Mental health on sleep-deprived first time parents

Mental health on sleep-deprived first time parents

By Rebecca Vonce

Ahh, the joys of being a first-time parent! You probably pulled your fair share of all-nighters in high school or spent sleep-deprived nights up studying in college. And you may have thought those days were in the past, but aren’t you wrong. Being a first-time parent is one of the most exciting things that will ever happen to you and the adventures and experiences you’re bound to share with your new family are endless, but it doesn’t come without its struggles 

Before your first child arrives there is plenty of work you can do to prepare yourself and your house. From making the nursery sleep-friendly, to stocking up on formula and baby food, baby-proofing areas of the home and more—those are all great. The one thing you can’t get ready for physically, however, is the lack of sleep you’re about to experience those first few months. Though we can’t help with that aspect, we’ll do our best to prepare you mentally for those sleep-deprived nights as a first time parent!

Ask for Help

If you’re lucky to live close to or around either your or your spouse's family, take advantage of it! Babies bring people together and make them happy like nothing else, so you’re sure to have no shortage of family who want to be around and make your newest addition the center of attention. While it may feel like a circus of people in and out wanting to visit, don’t be afraid to ask for help from time to time. 

The mental strain the first few months take on you can’t truly be described until you experience it. One study found that new parents lose nearly two hours of sleep per night, which is almost four hours between you and your spouse. Knowing the positive correlation between sleep and mental health, you may find yourself beginning to struggle mentally with this lack of rest. Exploring online psychiatry services for you and your spouse and talking to a professional about any problems you may be sharing can be helpful. Whether you are prescribed medication to help or learning of other strategies to cope, asking for help and talking to someone else helps take some of the burden of stress off your shoulders.

Forget Your Sleeping Schedule

When you have a baby, you quickly realize your world revolves around them, and this includes when, where, and how you sleep. As we talked about above, new parents can quickly become sleep deprived. The best way to combat this is to sleep when your baby sleeps. Is your child taking an 8am nap right after being fed? Take advantage of it. Whatever and whenever the case may be, these are easy times that you can rest for a bit, knowing your baby is occupied getting some sleep as well.

Readjust Your Day to Day, Then Readjust Again

When your baby is getting sleep, you may be tempted to quickly do as many household activities as possible. You shouldn’t feel pressure, however, to be productive all the time. Where before having your child you may have been set in a daily routine, that becomes tougher with a newborn around. Much of your day will depend on their sleep schedule and how they are feeling or acting, so be prepared to stay nimble and move your plans around. Getting things done with a baby can be a certain learning curve, but definitely doable. From breaking down your normal routines to smaller ones and finding new ways to de-stress, you’ll be glad this new you is flexible and ready for anything.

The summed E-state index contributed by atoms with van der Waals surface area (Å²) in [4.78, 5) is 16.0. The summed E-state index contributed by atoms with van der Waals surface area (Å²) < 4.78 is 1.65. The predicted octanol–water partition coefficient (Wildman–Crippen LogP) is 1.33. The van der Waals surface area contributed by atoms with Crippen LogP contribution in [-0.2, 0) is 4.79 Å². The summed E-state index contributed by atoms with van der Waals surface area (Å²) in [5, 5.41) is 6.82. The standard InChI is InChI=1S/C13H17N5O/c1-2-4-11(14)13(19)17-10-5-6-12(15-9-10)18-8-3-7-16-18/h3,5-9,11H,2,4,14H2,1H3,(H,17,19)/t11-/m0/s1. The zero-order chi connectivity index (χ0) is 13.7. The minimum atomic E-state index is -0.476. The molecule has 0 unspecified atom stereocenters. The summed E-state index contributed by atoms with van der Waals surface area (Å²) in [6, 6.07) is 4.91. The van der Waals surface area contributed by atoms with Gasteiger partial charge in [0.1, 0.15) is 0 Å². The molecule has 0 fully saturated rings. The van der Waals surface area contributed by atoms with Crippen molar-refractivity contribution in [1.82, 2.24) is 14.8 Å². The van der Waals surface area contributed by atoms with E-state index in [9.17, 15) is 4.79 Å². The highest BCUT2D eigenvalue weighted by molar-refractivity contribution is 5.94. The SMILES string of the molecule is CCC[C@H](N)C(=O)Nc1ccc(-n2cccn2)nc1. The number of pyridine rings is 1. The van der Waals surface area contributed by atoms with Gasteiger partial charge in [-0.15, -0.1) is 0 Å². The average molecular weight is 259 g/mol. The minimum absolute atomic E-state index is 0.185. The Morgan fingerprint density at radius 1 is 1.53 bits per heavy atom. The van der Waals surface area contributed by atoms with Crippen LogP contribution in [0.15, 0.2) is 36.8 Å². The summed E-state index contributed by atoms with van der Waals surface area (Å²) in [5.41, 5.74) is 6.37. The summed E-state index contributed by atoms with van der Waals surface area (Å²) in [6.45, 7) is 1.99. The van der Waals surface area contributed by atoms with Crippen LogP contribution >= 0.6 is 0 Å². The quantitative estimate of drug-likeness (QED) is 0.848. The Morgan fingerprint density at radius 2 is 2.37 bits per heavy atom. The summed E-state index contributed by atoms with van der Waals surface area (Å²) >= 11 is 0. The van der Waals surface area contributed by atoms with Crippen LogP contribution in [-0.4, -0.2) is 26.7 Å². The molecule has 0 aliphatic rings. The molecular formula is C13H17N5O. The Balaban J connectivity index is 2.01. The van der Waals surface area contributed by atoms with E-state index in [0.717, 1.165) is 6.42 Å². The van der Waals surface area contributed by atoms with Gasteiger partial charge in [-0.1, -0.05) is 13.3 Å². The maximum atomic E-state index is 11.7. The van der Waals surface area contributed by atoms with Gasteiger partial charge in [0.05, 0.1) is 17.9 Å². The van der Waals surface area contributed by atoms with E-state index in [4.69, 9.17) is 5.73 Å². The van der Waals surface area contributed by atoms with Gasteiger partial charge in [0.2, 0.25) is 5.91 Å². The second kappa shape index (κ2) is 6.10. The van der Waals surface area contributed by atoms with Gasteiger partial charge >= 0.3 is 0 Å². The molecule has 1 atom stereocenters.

Make Lifestyle Changes

You already know by now what helps you sleep regularly, but what about when your sleep schedule is dependent on what your baby decides to do? There are a few easy lifestyle changes you can make to have a better night’s rest.

  • Cut back on alcohol at night. Alcohol disrupts our internal circadian rhythm, and when your sleep schedule is thrown-off in the first place from your baby, you don’t need another factor messing with your sleep schedule.
  • Whether it’s coffee, tea, or energy drinks, these all contain caffeine to get you up and keep you going. Consuming these close to bedtime can have adverse effects on your ability to fall asleep, so do your best to cut them out well before you plan on sleeping.
  • Reducing usage of electronic devices close to bed and in bed can help your body begin to shut down and rest from reduced exposure to blue light.

Bringing a newborn home is an exciting time. From the family members stopping by to watching your little one grow, you’re in for the time of your life! Taking care of your mental health those first few months when you’re sleep-deprived can be a challenge but something you will learn as time goes on. 




Rebecca is a mother of two both under age 6. She spends her days walking her dog and taking family trips to local museums and parks. When Rebecca isn’t enjoying time with her family, she likes writing about her experiences as a mother and specifically sharing wellness tips for parents.